One week ago it was in the end the moment of truth for (DoNotEatThat!: its debut in the App Store. It was the end of a long way that started months ago with the app concept (the idea), evolved as I worked in the design and development of all the core elements, and ended up eventually with the app submission to the virtual store.
As soon as the green circle appeared in the iTunes Connect, stating that Do Not Eat That! was ready for sale, the first thing I did was searching for it in the App Store. It was the time to see how my app was showed in the world’s biggest virtual store (with permission of Google Play). I input one of the most relevant keywords in the field of the app, hit search and started scrolling down through the search results.
Obviously, it was not in the first 10th of the list.
Neither was in the first 50th.
It was not even in the first 100th. I admit that at this point my enthusiasm had decreased by several integer values.
Scrolling down more than 100 apps in the screen of a smartphone is a quite frustrating experience. When you speed up a bit, the content is not showed (only placeholders). And if you go ahead more slowly to see the apps in the list, it takes ages. When I reached the app number 100 I started to realize about the cruel reality: my app was a ghost.
Do Not Eat That! was really for sale in the App Store, but the only way I could take a look at it was searching for its name. The search term “DoNotEatThat!” gave out one single coincidence: my app. Unfortunately, nobody will use it to search for the app, because nobody knows it yet. Maybe in the mid term, when the app hit some spread, people will do search queries using its name, and then it would be showed the effectiveness of having an uncommon name. Sadly, currently this is not useful.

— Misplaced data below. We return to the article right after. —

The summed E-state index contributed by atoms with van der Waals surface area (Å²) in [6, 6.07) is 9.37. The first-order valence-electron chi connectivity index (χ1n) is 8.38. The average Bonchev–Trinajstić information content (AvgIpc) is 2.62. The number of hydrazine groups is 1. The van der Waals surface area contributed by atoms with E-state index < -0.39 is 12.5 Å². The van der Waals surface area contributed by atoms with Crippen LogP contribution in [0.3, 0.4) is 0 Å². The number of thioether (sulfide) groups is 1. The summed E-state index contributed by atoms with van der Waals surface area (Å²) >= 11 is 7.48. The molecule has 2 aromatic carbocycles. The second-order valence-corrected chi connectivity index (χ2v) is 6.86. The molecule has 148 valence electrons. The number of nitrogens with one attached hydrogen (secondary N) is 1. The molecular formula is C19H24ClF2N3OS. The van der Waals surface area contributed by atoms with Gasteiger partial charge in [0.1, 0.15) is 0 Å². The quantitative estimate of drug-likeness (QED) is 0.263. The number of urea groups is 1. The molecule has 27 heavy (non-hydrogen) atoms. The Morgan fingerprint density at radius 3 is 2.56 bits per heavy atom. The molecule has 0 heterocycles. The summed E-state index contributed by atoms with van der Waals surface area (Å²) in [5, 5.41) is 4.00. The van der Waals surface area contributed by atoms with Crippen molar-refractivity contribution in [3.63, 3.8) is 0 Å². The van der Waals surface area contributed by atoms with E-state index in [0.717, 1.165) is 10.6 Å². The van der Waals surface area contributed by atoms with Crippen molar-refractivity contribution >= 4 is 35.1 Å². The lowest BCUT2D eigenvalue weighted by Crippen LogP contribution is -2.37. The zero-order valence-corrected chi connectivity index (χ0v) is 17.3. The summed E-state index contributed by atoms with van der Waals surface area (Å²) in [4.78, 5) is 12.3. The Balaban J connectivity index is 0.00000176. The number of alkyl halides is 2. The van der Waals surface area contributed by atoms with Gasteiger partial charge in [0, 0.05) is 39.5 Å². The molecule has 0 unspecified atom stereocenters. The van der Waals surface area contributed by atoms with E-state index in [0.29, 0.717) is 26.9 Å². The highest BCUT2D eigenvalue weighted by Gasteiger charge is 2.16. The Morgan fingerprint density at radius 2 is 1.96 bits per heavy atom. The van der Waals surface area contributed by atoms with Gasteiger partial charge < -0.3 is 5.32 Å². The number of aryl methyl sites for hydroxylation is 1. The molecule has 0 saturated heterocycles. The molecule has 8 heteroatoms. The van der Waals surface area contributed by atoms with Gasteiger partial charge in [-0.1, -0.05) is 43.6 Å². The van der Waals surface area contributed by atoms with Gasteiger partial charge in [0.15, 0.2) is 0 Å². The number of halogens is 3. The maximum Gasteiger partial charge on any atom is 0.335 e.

The status of my ghost app is just the same as the status of thousands (millions?) of apps that live in the digital Apple’s macro-store: they are there, but nobody see them, because they are hidden behind many other apps that appear higher in the search results. This is the time to apply ASO (App Store Optimization), the SEO of the app markets.
After reading about ASO, executing some tests in the store, analyzing the competitors, and diving into some articles from the ASO gurus, I have started my own field investigation to achieve the final goal that my app stops being a ghost and get a real body in the search results. To reach this target I’ve got the support of an expert web service: Sensor Tower. It’s fair to admit that the creators of this online service have done a clever job.
With Sensor Tower I’ve started to research the so called long-tail keywords, the search terms that are not so popular (they drive less traffic), but have less competitors (they get a low number of apps in the search results). These are the shelves hidden in the depths of the virtual supermarket, visited only by an small number of customers, but showing far less products. Most of the relevant keywords in this group are compound words (“eat healthy” or “get thin”), and though some of them have a low level of competitors, I must be careful before choosing any of them: maybe the people searching for these terms are not looking for apps like the one I provide, or maybe the traffic they get is so low that it’s no worth the effort of appearing in the list of search results.
Once I have chosen the right long-tail keywords, it’s just all about updating the app metadata, generating a new software version and publishing it. Apple’s approval process will give me time to take a picture of the current situation, so that I can compare with the status after the new version is published. I will probably have to repeat the whole process several times, making some iterations to optimize the results as I see how my app is performing for each combination of keywords. And luckily it will eventually appear in the top position of a search results, and it will end up being a ghost in the App Store.